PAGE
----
Urgent endovascular treatment of acute symptomatic occlusion of the cervical internal carotid artery

J Neurosurg. 2003 Dec;99(6):972-7. doi: 10.3171/jns.2003.99.6.0972.


Object: The prognosis of patients with acute symptomatic cervical internal carotid artery (ICA) occlusion is generally considered to be poor. Traditionally, such patients are not considered eligible for urgent thrombolytic/endovascular treatment. Since 1998, an aggressive therapeutic approach with endovascular treatment has been adopted at the authors' institution. In this report they assess whether aggressive treatment of ICA occlusion is appropriate.

Methods: The clinical characteristics and outcome of six consecutive patients treated urgently with an endovascular approach between 1998 and 2001 are reviewed and summarized. Recanalization was accomplished in all patients. At a mean follow-up period of 8 months (range 2-14 months), five of six patients had good or excellent outcomes (modified Rankin Scale [mRS] Score 0-1) and one had a poor outcome (mRS Score 4).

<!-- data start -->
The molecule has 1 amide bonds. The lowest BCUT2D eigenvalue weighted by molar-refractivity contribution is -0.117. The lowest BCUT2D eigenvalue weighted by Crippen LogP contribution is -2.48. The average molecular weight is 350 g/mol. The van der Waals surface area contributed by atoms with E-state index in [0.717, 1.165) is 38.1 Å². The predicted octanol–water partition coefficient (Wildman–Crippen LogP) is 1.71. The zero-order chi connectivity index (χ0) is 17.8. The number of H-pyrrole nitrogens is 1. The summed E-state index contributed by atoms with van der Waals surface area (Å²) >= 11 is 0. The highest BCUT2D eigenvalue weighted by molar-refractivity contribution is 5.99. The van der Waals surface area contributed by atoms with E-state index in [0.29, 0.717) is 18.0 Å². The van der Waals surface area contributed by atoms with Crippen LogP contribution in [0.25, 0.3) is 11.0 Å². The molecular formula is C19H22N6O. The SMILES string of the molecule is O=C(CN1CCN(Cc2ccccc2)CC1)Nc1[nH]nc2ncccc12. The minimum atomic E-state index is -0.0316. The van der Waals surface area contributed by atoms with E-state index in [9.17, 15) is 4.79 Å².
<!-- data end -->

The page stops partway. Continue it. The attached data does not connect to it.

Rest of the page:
Conclusions: With recent advancements in thrombolytic and endovascular treatments, an aggressive endovascular approach in patients with acute symptomatic cervical ICA occlusion may be successful. Further clinical data are required to determine the optimal endovascular approach in these patients.

Publication types

  • Evaluation Study

MeSH terms

  • Acute Disease
  • Adult
  • Aged
  • Angioplasty*
  • Carotid Artery, Internal / surgery*
  • Carotid Stenosis / therapy*
  • Female
  • Fibrinolytic Agents / therapeutic use*
  • Follow-Up Studies
  • Humans
  • Male
  • Middle Aged
  • Recovery of Function
  • Retrospective Studies
  • Thrombolytic Therapy*
  • Time Factors
  • Tissue Plasminogen Activator / therapeutic use*
  • Treatment Outcome


  • Fibrinolytic Agents
  • Tissue Plasminogen Activator